I have a dark secret, something that I’ve never admitted to my friends or colleagues before. The Wife and my boys know, of course, and have fallen into a grudging acceptance over the years that now borders on a sympathetic understanding. They have also been kind enough to never utter a word of my secret outside the four walls of our close-knit family unit, but there comes a time in every man’s life when he has to stand up and say ‘this is me, this is who I am’. That time has come, and now I’m about to announce it on the world wide interwebbage to millions (alright, a handful) of followers. I like Grand Designs.
Sometimes people grow into things slowly, like cardigans, and the Beatles later works, but the truth is that I was hooked right from the off, when the series hit our screens in 1999. What exactly is the strange fascination that it holds over me?
Is it that I’ve been through a (minor in comparison) house project of my own and can therefore relate to the agonies and ….. well just the agonies really, of the participants? I don’t think so, because I liked the programme even before I had experienced that achingly stressful process myself. Is it that I discover there are people out there who are who are as stubborn and odd as I am? No, I already suspected that. Is it that I can snigger at their naive optimism and commiserate with their slow-fracturing dreams? Possibly. Is it presenter Kevin McCloud’s witty narration and laconic enthusiasm? Certainly not.
Really, it is because, for reasons not entirely understood by modern science, the process of building a house reveals a window on somebody’s soul that is not opened by any other act in life.
My favourite episode came from Yorkshire in 2007. An architect called Francis, who you would think would be fully equipped to withstand the slings and arrows of outrageous planning law, found himself in an unravelling descent into despair. He had a dream to live in a castle. So he bought one that wasn’t quite falling down – it took for him to start removing the accumulated muck and debris from 70 years of neglect for it to do that. He (and I mean that in the collective sense to include some very patient builders) painstakingly rebuilt the 15th century peel tower, piece by piece, against a backdrop of ancient monument consent (the “grandaddy of planning permission”) and spiraling costs. It was a triumph of dogged determination over cold winters, costly delays and surprise disasters on a restoration project that spanned almost three years.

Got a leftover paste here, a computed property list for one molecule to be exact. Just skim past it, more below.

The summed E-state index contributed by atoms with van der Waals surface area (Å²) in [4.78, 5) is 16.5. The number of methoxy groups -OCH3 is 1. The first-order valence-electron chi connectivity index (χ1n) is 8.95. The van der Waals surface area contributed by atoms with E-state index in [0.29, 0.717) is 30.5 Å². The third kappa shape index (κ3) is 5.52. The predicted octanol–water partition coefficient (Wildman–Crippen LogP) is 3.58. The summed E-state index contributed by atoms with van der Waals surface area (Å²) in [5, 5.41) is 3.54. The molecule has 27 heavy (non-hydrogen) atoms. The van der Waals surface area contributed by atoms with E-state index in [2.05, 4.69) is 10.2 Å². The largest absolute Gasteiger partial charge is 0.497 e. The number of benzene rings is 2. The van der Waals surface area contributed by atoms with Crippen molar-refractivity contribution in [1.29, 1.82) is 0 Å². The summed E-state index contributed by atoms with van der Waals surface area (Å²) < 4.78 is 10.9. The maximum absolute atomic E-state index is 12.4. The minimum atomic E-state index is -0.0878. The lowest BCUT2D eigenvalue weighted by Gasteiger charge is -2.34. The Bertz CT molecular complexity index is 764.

“At various stages I’ve thought it’s not worth the trouble” admitted Francis, the mild-mannered family man, “but the problem is each time I go and visit it, I fall in love with it again.”
At the end it was finished, as was he – physically, mentally and financially. The castle grew from the rubble and became majestic once more, but in an almost perfectly inverted relationship, Francis was utterly broken. But then something magical happened as he stood with Kevin and the camera crew in his freshly finished masterpiece. In his darkest hour he gave a little piece of his soul to that building, and astonishingly the castle gave a little piece of itself back to him. They became intertwined in a way that was poetic and permanent.
Which brings us to last night when I caught up with an episode of the current series. In the opening scene, Kevin mooched around the pretty towns of West Sussex, suggesting various sensible ways to merge a new design into the existing architectural landscape of the area, before adding with a mischievous glint in his eye “Or if you really wanted to hack off your neighbours, you could throw up a big, rusty cube of a building that looks as though it’s just been dredged out of the nearby river!”
This time it was the turn of newlyweds Stephen and Anita to unleash their individual tastes on an 11m slither of land squashed between the river and the main road into Lewes. It was billed as a gateway building, bold and brash. “A landmark for Lewes!” enthused Kevin. The concept was simple – concrete and glass downstairs, and ‘self-weathering’ steel upstairs.
In the same way as the Peel Castle was a representation of the local materials, the Lewes house was to be similarly reflective of its heritage. The site was previously a chalk quarry, a cement factory, and finally a dumping ground for industrial waste, and the new creation would give due deference to its historical setting. I wondered what the architect could have achieved with a converted sewage treatment plant.
The couple went to Spain to look at a Bilboa library, just around the corner from the factory that churned out the steel. It looked like a rusty cube. I wondered what the Lewes house would aim for as a finished product. By the end of the programme, the excitement was palpable, and Kevin’s enthusiasm could be contained no longer as he drove along the main road and spotted a rusty cube from about a mile away.
“There it is, there it is! Do you know, it looks like a pair of old, rusty sheds – that’s clever.” he mused, as if you could look up ‘clever’ in the dictionary and find ‘a pair of old, rusty sheds’ as the definition.
“It’s very good,” he continued, “because as you get closer to it, it gets more interesting.” Yes Kevin, so does a car crash, which is what this eyesore may just cause if they don’t find a way of screening it from unsuspecting motorists.
Inside, the downstairs looked remarkably like any other open-plan, concrete-and-glass modernist creation. But upstairs, the rusty steel cladding crept over the windows, giving the impression that you were caged in a Mexican prison, or driving one of those Mad Max vehicles. I suppose if we all looked at things the same way life would be boring. Both the Lewes Rusty Cube and the Yorkshire Peel Castle stand as monuments to what can be achieved through the power of human persistence, as well as enormous sums of cash, but I certainly know which building I’d prefer to live in.